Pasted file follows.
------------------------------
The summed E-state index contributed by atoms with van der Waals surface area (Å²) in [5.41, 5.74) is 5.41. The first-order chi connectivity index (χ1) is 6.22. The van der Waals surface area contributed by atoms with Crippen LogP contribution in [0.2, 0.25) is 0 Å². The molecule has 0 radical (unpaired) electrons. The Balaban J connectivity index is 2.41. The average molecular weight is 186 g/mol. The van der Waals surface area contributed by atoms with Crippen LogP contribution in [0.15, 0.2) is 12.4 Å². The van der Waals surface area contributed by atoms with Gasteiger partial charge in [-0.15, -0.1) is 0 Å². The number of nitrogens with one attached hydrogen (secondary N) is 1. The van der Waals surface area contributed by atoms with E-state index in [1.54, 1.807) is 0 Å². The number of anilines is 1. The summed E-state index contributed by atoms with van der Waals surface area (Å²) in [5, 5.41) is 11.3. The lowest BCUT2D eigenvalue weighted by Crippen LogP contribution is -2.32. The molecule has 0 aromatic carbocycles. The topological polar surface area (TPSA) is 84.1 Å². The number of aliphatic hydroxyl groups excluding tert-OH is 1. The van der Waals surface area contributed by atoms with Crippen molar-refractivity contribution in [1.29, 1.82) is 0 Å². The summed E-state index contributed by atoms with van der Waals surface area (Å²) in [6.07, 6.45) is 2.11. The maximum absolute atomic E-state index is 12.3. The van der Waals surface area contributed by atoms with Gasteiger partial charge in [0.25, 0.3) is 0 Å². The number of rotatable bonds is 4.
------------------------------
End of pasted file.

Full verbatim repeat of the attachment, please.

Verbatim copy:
The summed E-state index contributed by atoms with van der Waals surface area (Å²) in [5.41, 5.74) is 5.41. The first-order chi connectivity index (χ1) is 6.22. The van der Waals surface area contributed by atoms with Crippen LogP contribution in [0.2, 0.25) is 0 Å². The molecule has 0 radical (unpaired) electrons. The Balaban J connectivity index is 2.41. The average molecular weight is 186 g/mol. The van der Waals surface area contributed by atoms with Crippen LogP contribution in [0.15, 0.2) is 12.4 Å². The van der Waals surface area contributed by atoms with Gasteiger partial charge in [-0.15, -0.1) is 0 Å². The number of nitrogens with one attached hydrogen (secondary N) is 1. The van der Waals surface area contributed by atoms with E-state index in [1.54, 1.807) is 0 Å². The number of anilines is 1. The summed E-state index contributed by atoms with van der Waals surface area (Å²) in [5, 5.41) is 11.3. The lowest BCUT2D eigenvalue weighted by Crippen LogP contribution is -2.32. The molecule has 0 aromatic carbocycles. The topological polar surface area (TPSA) is 84.1 Å². The number of aliphatic hydroxyl groups excluding tert-OH is 1. The van der Waals surface area contributed by atoms with Crippen molar-refractivity contribution in [1.29, 1.82) is 0 Å². The summed E-state index contributed by atoms with van der Waals surface area (Å²) in [6.07, 6.45) is 2.11. The maximum absolute atomic E-state index is 12.3. The van der Waals surface area contributed by atoms with Gasteiger partial charge in [0.25, 0.3) is 0 Å². The number of rotatable bonds is 4.